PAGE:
By acknowledging events leading up to this time of social distancing, you can appreciate the people around, interactions, and experiences gained. You were trusting during your first impression and following through on your face-to-face verbal commitments.
Weeks before the pandemic flat curve initiative, many of us were fearlessly under-influenced by the spreading virus. I had the experience of participating as a judge in two business pitch contests.
The first contest was from a group of students who ran businesses at Clark University. The second pitch night was for EforAll, a non-profit company which administers small business resources through accelerator programs for women, minority and other underserved members of the community.
There is tremendous value in these events for participants, and they serve a need amongst communities and customers alike.
Business pitches from students to middle-aged moms, here are a few common themes that stand out for those businesses which pitched well.
- Defining Your Target Market: “We are targeting everyone” Stop it! It’s challenging to please everyone, and once you set on that quest, you lose yourself and your brand. Additionally, your target market goes beyond demographics and geographic attributes. The best pitches will define the psychographics and everyday habits of the target, which they seek to serve.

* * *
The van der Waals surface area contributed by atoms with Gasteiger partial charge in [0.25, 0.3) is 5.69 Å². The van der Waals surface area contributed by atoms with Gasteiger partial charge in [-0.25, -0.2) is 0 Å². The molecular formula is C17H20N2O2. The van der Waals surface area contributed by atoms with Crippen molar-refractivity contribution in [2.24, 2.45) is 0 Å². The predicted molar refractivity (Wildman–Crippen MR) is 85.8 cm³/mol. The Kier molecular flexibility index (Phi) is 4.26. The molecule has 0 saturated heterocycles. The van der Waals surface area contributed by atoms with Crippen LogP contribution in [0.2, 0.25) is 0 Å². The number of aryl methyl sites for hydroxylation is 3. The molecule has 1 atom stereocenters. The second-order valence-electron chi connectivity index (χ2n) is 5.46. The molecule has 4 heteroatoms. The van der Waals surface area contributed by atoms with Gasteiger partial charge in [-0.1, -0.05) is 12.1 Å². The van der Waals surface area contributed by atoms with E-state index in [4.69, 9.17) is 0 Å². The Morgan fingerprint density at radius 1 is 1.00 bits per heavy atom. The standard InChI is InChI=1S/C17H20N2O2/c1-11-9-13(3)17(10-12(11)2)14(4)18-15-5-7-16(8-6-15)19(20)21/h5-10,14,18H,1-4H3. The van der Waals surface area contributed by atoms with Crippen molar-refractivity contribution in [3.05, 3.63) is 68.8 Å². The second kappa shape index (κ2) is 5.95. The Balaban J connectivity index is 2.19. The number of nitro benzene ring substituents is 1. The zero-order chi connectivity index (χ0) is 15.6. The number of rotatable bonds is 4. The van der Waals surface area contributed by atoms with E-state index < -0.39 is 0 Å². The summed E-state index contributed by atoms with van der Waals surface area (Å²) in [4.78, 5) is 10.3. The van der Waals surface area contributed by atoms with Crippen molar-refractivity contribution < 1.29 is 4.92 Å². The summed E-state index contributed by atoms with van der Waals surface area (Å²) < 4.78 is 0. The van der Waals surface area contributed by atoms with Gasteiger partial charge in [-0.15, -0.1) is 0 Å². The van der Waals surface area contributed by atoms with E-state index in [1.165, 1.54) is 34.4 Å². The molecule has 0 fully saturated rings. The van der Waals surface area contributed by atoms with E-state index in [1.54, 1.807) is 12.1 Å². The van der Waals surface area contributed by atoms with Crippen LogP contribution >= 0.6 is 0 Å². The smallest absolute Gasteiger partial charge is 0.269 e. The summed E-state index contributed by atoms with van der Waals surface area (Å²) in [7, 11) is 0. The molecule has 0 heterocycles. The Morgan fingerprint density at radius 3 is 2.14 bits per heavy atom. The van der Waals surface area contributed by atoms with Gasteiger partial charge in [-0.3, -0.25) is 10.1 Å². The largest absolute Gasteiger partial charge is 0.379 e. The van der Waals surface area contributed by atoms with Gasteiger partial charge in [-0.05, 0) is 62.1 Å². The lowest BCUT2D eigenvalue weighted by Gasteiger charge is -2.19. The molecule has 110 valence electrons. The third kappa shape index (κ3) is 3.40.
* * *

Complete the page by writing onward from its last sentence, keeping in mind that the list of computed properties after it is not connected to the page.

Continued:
- Proof of Customer Needs: In one pitch, the bakery owner explained how the majority of her clients were women between a particular age. A certain percentage of women were repeating customers. And her male customers needed her services during holidays and birthdays for the women in their lives! This business owner had an excellent pitch because she already has customers paying for her products, and she was able to articulate the feedback loop as value.
- Your Why & How: Any public speaking engagement or pitch needs to have emotion and passion. If you do not have a passion for what you are speaking on or pitching, then you need to reevaluate. Passion and excitement is not the only important factor. Emotions, in a compelling pitch, are counterbalanced with logic and simplicity. Entrepreneurship is complexed, and during a presentation, your job is to openly convey your story to the audience of prospecting customers or backers.
Can they scale the business, and what is the growth potential? Asking myself, this question because if you ask business owners directly, they will, of course, answer yes! Factors of scaling the business should be displayed in the pitch, while market growth potential is secondary data that anyone can research themselves.
For example, I co-founded Major Bloom, and there is no question the demand for marijuana is increasing and will continue to rise. Proving scalability is proven by market growth or new offerings to the market.
Fundamentally, this pandemic pushes society to sharpen its pencil with real needs vs. the luxuries of what you want, and this is why some businesses are considered “essential” activities through it all while others can adapt and thrive during these times.